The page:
The Lonely Londoners - Samuel Selvon
This book centers on a number of immigrants to London, mostly black West Indians. Most prominently there's Moses, who starts out the book with a grumpy mood and a cynical attitude, telling a new arrival, "Though the boys does have to get up and hustle a lot, still every man on his own. It ain't have no s--- over here like 'both of we is Trinidadians and we must help out one another.' You going to meet a lot of fellars from home who don't even want to talk to you, because they have matters on the mind." But somehow Moses always finds himself showing people around, sharing his meals, lending money, helping out. The new arrival is Galahad, supremely confident and cheerful, meeting every experience as a grand adventure. Then there's Captain, the smooth-talking Nigerian who lives high on the hog without doing any work, somehow always getting credit, winning over women, sponging his way through life; no one can stay mad at him permanently. There's Bart, who'd like to live like Captain, but is too scared to; he's in a perpetual state of desperation, unable to get money and women, holding on to anything he gets with a terrified grip. There's Tolroy, who wrote home to his family that he was making five pounds a week (a low wage by London standards), and had half-a-dozen relatives show up, confident that he could support them and fix them up with jobs. There's Tanty Bessy, who turns the Harrow Road into a piece of Trinidad with her social networking. And more. I have to say, the characters seem just a little "typed", but the way the story's told is vivid, and there are lots of interesting observations on the means of living in London.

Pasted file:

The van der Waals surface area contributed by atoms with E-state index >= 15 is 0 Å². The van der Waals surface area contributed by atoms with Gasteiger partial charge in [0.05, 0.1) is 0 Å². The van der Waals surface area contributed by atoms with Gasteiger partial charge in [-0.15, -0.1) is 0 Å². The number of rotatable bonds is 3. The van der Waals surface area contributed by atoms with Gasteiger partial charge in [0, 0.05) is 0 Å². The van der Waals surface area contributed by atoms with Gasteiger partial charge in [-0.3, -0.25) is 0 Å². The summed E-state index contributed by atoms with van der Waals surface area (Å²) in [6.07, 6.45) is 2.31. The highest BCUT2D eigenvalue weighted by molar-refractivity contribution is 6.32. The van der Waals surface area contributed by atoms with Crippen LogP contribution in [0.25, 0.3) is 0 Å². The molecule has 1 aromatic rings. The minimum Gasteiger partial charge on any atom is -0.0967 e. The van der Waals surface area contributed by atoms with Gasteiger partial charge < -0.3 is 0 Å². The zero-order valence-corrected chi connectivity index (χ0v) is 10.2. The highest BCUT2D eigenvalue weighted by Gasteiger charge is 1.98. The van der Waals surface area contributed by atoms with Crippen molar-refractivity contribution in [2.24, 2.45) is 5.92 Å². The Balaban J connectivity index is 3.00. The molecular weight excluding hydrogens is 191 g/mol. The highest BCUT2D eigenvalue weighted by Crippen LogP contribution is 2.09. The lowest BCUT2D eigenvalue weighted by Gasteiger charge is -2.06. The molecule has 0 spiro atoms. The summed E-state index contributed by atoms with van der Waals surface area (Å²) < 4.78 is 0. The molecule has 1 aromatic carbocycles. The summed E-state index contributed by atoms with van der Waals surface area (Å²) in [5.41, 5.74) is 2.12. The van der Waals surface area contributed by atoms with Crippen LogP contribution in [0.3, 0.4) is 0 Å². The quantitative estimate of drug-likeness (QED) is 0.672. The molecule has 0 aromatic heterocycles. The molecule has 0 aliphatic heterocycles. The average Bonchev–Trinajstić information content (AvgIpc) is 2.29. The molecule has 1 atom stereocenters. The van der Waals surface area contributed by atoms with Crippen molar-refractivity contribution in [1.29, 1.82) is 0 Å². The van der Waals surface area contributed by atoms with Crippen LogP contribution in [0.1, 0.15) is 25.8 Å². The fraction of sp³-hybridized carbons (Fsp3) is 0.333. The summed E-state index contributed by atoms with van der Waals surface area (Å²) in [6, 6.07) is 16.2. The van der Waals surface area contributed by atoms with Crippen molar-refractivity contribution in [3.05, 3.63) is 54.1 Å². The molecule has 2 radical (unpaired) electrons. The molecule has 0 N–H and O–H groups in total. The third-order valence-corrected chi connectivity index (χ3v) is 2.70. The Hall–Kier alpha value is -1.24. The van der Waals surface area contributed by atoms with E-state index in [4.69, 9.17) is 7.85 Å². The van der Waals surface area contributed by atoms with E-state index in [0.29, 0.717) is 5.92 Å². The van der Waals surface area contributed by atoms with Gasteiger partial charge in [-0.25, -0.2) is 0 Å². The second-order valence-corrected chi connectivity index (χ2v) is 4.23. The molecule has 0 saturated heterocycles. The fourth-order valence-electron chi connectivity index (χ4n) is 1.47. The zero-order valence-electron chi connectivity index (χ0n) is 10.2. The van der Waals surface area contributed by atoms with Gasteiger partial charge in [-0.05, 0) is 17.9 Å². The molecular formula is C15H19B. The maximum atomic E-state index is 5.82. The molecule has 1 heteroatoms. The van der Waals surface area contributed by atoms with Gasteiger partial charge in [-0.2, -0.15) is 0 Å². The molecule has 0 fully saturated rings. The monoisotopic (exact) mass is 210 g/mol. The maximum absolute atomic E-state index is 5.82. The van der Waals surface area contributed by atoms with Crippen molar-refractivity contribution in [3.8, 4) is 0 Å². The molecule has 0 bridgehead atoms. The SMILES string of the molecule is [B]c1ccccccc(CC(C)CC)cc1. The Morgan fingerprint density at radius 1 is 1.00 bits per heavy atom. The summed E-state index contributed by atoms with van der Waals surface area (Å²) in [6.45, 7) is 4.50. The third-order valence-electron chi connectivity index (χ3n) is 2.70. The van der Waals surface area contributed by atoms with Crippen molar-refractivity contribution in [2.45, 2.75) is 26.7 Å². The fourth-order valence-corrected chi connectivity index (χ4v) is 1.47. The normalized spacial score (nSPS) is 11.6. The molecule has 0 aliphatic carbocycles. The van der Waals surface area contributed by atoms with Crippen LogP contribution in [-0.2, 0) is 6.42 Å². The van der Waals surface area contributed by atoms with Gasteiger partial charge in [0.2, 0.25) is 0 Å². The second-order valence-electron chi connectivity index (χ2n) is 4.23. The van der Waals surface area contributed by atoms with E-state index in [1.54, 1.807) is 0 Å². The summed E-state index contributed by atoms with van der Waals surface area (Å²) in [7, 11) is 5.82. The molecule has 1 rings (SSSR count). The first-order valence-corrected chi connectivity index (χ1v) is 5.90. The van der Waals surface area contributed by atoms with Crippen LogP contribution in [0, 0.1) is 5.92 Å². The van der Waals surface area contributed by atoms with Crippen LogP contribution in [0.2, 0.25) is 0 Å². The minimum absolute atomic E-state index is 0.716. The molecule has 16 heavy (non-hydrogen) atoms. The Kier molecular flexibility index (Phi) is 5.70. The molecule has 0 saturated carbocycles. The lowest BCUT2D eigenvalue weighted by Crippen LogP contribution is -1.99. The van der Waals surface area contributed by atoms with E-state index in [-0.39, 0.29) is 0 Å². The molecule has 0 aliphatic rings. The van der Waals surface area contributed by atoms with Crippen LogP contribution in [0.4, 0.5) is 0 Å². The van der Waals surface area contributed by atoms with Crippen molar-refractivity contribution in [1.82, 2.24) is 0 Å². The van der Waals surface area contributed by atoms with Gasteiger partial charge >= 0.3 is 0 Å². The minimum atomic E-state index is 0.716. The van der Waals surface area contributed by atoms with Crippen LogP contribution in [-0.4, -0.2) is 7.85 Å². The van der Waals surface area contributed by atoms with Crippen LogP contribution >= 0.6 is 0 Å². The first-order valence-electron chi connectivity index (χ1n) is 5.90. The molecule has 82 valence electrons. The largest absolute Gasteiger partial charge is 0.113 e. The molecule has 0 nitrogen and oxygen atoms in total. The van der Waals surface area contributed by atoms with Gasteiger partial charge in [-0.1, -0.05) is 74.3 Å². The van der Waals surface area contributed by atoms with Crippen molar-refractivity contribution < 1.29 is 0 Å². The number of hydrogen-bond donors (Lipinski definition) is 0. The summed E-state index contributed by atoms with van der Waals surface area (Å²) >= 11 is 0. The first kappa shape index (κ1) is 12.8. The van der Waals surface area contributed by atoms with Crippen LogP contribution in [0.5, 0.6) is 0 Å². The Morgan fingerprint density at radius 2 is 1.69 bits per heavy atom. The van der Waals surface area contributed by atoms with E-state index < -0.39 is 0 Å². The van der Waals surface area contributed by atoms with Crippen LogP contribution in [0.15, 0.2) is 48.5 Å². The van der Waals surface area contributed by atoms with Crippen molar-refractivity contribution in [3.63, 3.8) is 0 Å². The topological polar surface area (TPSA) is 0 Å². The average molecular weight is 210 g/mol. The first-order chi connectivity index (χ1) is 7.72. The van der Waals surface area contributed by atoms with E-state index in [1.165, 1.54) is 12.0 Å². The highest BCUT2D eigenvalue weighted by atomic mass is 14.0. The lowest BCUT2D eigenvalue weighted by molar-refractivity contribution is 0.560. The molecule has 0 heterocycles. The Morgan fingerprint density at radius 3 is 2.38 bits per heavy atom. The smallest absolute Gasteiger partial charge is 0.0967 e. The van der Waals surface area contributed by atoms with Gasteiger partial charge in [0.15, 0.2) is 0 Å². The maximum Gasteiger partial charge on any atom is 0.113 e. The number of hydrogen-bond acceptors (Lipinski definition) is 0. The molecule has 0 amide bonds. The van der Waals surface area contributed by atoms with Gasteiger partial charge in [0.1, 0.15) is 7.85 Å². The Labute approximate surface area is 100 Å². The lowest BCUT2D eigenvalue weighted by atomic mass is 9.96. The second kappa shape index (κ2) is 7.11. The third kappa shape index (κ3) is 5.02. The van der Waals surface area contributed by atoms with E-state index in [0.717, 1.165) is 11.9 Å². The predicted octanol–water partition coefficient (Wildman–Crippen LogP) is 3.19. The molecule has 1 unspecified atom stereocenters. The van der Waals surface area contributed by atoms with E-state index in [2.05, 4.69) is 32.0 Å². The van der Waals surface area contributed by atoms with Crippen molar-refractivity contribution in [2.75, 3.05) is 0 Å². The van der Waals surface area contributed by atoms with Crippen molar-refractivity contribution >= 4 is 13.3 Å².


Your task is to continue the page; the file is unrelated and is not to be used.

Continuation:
Attitude seems to be the key to doing well in London: not in terms of money, because nobody has much, but in terms of making good times out of one's circumstances -- those who drive ahead with confidence and act like they're entitled (Captain, Tanty) get people to accommodate them and are never completely lost. To Galahad, London is a wonderland, and that's how he lives. But people can't be happy if they have unattainable aspirations, like Harris who wants to get into Society or Big City who wants to win £75,000 in the football pools. Bart makes even quite ordinary aspirations difficult with his fear. And Moses, even though no particular disasters happen to him, is nonetheless miserable. It seems it's the little daily cuts of racism that are so wearing, living among indifferent crowds, and being surrounded by things to desire, and always wanting to "get ahead". That's why London is so lonely. No wonder Moses thinks it would be nice to live in a little village in Trinidad, where you'd meet no one but friends, and you'd be poor, but so would everyone else on the island. But none of the Londoners ever goes back; they can't stop wanting, chasing the shiny prize that's always out of reach, even though it can seem close on a beautiful summer day.